The Neolithic transition and European population history.

Philippe Crombe; Mark Van Strydonck

In volume 295 of Antiquity M. Gkiasta et al. (2003) discussed the results of two sets of analysis carried out on a "new" database of radiocarbon dates: one for the whole of Europe examining the spread of the Neolithic, and one regional approach looking at the relation between Mesolithic and Neolithic dates. Although we are convinced of the potential of both approaches, we do have some major comments on the methodology.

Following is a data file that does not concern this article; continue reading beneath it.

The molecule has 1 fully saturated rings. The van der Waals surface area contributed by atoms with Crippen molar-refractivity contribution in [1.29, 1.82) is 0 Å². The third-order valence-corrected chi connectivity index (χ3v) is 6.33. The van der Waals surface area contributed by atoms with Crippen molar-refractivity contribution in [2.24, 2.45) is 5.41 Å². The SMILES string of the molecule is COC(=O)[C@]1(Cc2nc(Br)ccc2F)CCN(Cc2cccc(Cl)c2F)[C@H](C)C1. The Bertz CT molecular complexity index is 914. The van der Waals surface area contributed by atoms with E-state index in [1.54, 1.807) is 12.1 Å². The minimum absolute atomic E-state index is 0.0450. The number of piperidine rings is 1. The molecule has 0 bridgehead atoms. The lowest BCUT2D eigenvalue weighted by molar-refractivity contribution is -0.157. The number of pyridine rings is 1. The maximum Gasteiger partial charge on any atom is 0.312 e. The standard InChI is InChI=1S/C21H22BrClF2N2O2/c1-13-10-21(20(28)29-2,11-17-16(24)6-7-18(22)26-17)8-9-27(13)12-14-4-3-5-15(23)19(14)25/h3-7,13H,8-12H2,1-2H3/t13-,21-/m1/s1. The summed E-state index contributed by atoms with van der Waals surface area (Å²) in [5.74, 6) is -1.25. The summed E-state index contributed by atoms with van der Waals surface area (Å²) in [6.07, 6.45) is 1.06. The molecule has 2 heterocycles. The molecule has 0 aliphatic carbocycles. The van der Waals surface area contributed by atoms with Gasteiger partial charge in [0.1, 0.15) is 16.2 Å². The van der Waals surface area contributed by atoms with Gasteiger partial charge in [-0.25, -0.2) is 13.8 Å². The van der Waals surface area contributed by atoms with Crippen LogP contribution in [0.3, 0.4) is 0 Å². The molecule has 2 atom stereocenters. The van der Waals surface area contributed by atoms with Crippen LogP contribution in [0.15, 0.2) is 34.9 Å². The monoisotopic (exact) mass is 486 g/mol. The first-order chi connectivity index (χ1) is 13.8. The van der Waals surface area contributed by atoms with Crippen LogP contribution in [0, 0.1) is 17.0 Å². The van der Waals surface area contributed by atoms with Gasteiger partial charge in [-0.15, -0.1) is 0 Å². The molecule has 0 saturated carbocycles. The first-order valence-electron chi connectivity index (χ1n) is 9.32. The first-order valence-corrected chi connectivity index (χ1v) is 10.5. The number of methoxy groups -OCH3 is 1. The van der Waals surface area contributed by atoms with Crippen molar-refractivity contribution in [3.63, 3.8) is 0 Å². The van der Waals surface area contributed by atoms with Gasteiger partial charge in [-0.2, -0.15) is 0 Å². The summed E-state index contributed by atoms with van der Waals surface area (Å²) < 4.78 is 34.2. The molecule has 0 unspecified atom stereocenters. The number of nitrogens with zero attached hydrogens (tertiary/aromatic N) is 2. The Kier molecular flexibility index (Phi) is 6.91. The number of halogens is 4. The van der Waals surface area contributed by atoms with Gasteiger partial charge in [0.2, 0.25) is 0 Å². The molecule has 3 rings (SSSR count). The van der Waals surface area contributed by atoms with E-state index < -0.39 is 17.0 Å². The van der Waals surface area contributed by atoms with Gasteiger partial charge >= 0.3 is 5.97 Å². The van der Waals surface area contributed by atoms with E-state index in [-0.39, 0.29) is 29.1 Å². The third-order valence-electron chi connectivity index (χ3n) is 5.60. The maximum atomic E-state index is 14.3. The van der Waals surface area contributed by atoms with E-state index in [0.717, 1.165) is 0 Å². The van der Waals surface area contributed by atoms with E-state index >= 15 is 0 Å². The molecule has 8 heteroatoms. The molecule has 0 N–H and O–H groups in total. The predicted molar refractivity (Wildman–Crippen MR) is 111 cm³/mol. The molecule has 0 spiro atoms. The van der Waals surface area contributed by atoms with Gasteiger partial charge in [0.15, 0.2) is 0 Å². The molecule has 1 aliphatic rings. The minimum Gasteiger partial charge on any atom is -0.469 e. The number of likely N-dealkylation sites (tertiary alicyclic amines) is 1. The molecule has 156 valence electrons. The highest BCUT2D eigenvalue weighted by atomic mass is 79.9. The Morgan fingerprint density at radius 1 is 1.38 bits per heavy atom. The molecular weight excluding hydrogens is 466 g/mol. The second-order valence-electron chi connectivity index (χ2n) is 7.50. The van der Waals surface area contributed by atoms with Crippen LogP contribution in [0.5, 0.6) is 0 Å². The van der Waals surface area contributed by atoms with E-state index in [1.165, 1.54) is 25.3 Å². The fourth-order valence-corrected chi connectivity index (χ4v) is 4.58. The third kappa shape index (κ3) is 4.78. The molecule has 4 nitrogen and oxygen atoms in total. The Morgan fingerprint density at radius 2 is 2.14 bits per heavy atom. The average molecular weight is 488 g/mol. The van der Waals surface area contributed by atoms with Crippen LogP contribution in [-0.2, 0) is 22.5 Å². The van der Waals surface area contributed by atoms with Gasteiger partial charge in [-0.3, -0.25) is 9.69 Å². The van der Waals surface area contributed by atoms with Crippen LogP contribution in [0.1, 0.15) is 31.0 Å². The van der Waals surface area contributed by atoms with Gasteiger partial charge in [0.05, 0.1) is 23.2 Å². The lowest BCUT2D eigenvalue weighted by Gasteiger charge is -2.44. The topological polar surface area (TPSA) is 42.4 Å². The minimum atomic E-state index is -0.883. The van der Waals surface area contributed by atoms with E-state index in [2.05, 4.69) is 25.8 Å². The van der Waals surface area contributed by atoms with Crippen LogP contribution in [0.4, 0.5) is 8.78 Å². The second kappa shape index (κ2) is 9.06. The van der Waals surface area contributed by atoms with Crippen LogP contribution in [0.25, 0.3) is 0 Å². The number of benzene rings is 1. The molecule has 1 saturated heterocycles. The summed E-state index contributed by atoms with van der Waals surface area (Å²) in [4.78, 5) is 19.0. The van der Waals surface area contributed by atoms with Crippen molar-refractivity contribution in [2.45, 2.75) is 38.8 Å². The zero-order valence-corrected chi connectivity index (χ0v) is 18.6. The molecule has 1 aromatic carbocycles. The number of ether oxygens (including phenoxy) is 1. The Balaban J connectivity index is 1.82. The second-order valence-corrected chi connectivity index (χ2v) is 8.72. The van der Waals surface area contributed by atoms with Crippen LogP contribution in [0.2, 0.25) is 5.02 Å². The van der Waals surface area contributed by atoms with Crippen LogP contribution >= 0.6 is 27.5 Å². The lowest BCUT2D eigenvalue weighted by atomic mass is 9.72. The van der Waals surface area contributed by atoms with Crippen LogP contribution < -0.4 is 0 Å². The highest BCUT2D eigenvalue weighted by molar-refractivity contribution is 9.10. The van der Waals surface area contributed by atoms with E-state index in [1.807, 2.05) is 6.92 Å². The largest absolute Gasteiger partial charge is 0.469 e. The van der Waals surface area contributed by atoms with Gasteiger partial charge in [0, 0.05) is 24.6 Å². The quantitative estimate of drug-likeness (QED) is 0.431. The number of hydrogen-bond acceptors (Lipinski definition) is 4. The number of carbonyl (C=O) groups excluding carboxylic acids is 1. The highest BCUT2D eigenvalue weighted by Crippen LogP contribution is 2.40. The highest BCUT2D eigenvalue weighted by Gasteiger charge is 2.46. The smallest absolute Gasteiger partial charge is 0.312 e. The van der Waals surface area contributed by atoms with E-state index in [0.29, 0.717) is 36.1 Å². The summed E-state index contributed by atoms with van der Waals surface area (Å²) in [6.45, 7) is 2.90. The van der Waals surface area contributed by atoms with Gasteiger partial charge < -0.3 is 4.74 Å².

First of all the analyses were conducted on a highly incomplete database. As the authors state on their p. 48, the analysed database currently includes over 2600 samples. Many of them, however, had already been collated in Gob's Atlas of [sup.14]C dates (1990). Although the authors have included new dates, we do not believe that this has been done very systematically. For the Belgian territory, for example, virtually all the dates used in the article were those published by Gob--16 Mesolithic dates and 30 Neolithic dates. The authors justify this by referring to the bad state of publication and public availability of radiocarbon dates in Europe. This certainly does not hold for the Belgian territory. In the last decade over a hundred new Mesolithic and Neolithic dates have been produced, the majority published in journals available world-wide such as Radiocarbon (Van Strydonck et al. 1995; 2001a), Antiquity (Crombe et al. 2002), Archaeometry (Cauwe et al. 2002) proceedings of the international congresses such as [sup.C] and archaeology (Crombe et al. 1999) and The Mesolithic in Europe (Crombe 1999), and the IRPA- datelists (Van Strydonck et al. 2001b; Van Strydonck et al. 2002). The authors assert that these "shortcomings" to the database probably do not affect their conclusions. This is a rash and provocative statement, which minimises all recent progress in absolute dating of the European Mesolithic and Neolithic. We believe that for the Belgian situation a hundred new dates can make a difference. In recent years, for example, these new dates have allowed a thorough revision of Mesolithic chronology (Crombe 1999; Van Strydonck et al. 2001 a) and a refinement of the (early) Neolithic chronology (Jadin & Cahen 2003). This will certainly also be the case for the other study-areas in Europe.